Humbead’s Revised Map of the World (1969)

A justly-iconic product of the late-60s, Humbead’s Revised Map distills the world to its essentials, or at least to the places and people most “top of mind” for the American counterculture. The map imagines the world as consolidated in a single supercontinent comprising Los Angeles, San Francisco, Berkeley, New York City and Cambridge, with small […]

$350
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[Jesse] Clark Henley, A Butch LOOK at America. No place [but New York? Los Angeles?] Clark Henley, 1982.

Clark Henley reimagines America as a gay paradise

Only the second-known example of this 1982 pictorial map reimagining America as a gay paradise adorning a very, very short pair of denim cutoffs.  Much as the Green Books had catered to African-American travelers of the 1930s to 1960s, so did Guy Strait’s The Lavender Baedeker and the many editions of Bob Damron’s Address Book […]

$4,500
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U.S. Government Printing Office, [Nav War Maps 1 through 6.] Washington, D.C.: Navy Department, 1944.

Striking Second World War “Nav War Map” of the Mediterranean

A mammoth and colorful “Nav War Map” of the Mediterranean issued by the U.S. Navy near the end of World War II. This impressive, separately-published propaganda map was produced in 1944 to highlight the strategic importance of the Mediterranean, which “offers many approaches to Fortress Europe.” It also emphasizes Allied successes there during the Second […]

$1,200
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ARMOUR’S FOOD SOURCE MAP[:] THE GREATNESS OF THE UNITED STATES IS FOUNDED ON AGRICULTURE. [Chicago?] Armour and Company, 1932.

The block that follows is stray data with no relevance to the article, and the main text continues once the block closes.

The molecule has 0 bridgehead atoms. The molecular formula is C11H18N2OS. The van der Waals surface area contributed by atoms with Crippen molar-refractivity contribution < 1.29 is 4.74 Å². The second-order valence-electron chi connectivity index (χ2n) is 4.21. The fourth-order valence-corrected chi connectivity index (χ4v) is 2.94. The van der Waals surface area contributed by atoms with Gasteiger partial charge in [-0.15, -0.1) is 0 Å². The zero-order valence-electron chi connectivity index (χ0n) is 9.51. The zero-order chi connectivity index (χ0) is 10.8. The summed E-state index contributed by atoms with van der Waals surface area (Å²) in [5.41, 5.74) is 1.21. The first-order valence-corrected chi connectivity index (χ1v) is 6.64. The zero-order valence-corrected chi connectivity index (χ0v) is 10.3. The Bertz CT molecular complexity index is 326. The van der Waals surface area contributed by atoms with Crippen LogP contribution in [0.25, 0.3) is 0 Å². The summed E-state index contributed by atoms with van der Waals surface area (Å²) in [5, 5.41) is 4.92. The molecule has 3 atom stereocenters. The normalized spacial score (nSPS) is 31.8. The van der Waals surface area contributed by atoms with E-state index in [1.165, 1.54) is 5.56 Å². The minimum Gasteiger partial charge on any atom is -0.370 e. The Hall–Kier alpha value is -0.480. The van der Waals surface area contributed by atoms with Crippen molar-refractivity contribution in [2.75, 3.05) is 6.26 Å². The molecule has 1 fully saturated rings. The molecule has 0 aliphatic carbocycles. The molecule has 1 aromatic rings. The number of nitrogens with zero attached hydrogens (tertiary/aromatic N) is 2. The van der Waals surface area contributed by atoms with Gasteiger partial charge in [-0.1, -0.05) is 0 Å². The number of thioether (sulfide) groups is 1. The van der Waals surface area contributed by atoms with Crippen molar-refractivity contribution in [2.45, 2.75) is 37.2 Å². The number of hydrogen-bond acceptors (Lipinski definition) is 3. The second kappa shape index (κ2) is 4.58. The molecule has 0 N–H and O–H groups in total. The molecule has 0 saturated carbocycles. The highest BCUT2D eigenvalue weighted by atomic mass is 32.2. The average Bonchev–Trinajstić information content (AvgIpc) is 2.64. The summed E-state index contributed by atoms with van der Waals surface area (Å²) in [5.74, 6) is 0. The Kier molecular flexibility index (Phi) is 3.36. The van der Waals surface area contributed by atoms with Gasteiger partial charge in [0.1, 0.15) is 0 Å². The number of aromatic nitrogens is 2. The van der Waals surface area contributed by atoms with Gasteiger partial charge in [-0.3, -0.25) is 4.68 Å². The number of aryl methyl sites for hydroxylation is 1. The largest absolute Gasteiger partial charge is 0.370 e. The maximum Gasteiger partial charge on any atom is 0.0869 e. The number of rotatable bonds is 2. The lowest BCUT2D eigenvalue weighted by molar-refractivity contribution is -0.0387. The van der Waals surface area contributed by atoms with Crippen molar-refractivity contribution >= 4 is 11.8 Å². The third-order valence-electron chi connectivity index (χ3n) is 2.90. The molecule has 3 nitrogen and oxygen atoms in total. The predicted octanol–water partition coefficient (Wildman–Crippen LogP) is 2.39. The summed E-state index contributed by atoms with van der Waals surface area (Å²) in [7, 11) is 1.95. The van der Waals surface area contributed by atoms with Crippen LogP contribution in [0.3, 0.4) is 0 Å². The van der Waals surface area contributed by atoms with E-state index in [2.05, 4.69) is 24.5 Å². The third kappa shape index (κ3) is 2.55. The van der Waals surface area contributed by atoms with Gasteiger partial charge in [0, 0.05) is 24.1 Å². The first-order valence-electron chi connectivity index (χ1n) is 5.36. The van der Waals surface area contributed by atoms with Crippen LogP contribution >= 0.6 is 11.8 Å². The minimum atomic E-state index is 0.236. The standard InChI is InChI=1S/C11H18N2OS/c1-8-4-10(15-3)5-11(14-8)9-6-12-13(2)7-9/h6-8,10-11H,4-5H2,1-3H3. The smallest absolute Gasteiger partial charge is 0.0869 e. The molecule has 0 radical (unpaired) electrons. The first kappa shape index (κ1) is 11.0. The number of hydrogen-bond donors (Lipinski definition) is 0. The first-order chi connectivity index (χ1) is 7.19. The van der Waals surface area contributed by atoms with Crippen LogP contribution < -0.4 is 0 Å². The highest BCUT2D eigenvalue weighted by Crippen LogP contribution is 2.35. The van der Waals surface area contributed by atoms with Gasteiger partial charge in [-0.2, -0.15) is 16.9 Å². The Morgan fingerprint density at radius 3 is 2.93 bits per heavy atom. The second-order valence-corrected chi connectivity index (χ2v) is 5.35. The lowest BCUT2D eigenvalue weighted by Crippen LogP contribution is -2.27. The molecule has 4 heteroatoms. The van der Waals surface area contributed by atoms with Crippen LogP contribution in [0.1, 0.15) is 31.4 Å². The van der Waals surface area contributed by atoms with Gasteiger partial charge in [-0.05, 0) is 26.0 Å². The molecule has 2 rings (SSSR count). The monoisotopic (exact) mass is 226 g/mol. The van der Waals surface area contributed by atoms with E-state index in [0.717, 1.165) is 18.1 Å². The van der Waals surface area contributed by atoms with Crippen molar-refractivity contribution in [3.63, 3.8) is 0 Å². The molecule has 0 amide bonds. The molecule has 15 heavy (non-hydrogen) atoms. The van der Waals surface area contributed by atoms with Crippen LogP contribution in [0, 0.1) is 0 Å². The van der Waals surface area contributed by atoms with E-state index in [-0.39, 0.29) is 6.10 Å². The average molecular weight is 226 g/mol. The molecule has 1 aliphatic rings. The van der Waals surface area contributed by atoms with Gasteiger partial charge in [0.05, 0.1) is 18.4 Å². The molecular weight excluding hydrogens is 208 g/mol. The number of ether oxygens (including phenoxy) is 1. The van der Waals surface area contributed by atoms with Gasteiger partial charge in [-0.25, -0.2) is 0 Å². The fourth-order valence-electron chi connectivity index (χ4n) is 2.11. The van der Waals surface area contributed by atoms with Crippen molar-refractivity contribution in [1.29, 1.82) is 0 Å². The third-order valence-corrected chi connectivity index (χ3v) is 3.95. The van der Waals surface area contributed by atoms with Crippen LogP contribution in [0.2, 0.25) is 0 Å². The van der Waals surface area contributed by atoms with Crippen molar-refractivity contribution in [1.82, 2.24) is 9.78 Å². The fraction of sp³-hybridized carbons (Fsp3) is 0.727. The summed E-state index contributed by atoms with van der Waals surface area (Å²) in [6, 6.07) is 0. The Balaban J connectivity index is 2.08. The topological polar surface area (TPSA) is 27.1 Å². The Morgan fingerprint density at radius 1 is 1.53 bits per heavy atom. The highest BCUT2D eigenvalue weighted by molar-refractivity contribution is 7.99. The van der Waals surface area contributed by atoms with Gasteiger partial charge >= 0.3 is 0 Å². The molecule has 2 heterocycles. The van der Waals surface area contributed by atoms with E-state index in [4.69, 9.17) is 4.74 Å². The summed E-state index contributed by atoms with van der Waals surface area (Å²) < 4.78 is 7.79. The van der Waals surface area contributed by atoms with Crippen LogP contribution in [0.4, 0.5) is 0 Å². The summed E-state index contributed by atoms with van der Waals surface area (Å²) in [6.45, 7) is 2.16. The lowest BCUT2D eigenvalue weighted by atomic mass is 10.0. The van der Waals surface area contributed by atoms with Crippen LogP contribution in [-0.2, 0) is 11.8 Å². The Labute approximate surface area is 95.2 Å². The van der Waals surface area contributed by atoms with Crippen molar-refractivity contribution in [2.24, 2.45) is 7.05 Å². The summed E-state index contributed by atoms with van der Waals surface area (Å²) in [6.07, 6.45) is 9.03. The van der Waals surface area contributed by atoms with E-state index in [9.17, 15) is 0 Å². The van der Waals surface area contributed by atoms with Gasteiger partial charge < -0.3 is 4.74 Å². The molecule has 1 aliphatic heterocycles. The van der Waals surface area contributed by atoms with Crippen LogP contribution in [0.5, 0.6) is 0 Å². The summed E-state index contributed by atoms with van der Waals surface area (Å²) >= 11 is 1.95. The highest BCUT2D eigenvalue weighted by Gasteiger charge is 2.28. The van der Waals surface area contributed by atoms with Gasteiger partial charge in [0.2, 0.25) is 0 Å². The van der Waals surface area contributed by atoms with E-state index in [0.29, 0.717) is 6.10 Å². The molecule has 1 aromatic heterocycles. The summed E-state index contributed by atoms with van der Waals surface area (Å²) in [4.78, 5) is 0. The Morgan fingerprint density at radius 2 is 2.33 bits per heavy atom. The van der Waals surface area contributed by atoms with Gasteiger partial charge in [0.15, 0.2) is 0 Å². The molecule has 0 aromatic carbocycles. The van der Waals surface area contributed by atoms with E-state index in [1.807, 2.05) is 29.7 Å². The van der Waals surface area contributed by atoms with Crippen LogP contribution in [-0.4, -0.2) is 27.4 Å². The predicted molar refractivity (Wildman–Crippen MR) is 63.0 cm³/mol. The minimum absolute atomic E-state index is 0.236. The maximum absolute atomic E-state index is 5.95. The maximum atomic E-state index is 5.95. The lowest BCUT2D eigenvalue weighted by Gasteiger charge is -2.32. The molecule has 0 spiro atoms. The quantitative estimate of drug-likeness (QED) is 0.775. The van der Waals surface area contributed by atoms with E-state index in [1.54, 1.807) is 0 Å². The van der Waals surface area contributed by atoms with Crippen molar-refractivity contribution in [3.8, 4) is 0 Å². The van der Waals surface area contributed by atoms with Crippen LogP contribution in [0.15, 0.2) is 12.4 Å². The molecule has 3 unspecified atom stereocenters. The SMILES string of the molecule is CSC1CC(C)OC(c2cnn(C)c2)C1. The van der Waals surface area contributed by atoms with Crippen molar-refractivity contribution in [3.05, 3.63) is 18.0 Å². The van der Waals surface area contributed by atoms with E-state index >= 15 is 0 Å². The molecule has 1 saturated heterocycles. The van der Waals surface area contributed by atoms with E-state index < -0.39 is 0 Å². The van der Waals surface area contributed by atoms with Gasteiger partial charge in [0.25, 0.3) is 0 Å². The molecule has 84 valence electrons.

Armour and Company makes the case that meat packing matters

A vibrant persuasive map of the United States by meatpacking giant Armour and Company, making the case for the strategic importance of its industry. Founded in the 1860s by Philip Danforth Amour (1832-1901), Armour and Company was a meatpacking pioneer, using refrigeration, assembly-line methods, canning and economies of scale to become the industry leader. For […]

$1,500
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S/Sgt. [Staff Sergeant] H. F. Brenner, The TRANSPORTATION CORPS IN THE European Theater of Operations. NP, ND, but ca. late 1945.

Spectacular poster celebrating the contribution of the U.S. Army Transportation Corps in WWII

A spectacular and unrecorded Second World War cartographic poster celebrating the essential contribution of the U.S. Army’s Transportation Corps to Allied success in the European Theater. The Transportation Corps was established in July 1942 through consolidation of several functions and units previously distributed between the Quartermaster and Engineer Corps. The new entity was responsible for the […]

$1,750
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[Artist’s name illegible], Bless Iceland. [Keflavik, Iceland?], May 4, 1958.

Unrecorded pictorial map of Iceland for presentation to alumnae of an American military unit serving there

A delightful—and unrecorded—pictorial map commemorating an American officer’s stint in Iceland from 1959-60. The map adorns a large printed certificate, designed to be completed in the name of individual servicemen and presented to them upon their departure from Iceland. It depicts a cartoon-ish version of the country, featuring little but geysers, fish racks and volcanos, […]

$550
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Items No longer available

Lisa Hoffman, American Dream [:] Black Rock City, NV [:] August 25-September 1, 2008. Burning Man Project: NP, 2008.

Map of the Playa at Burning Man 2008

A rare brochure distributed to participants in Burning Man 2008, the theme of which was “American Dream.” One side of the brochure features a pictorial map of the Playa, with the design conceit of a picnic table—that most American of spaces!–covered with ants. The reverse is a bare-bones guide to Burning Man logistics and a […]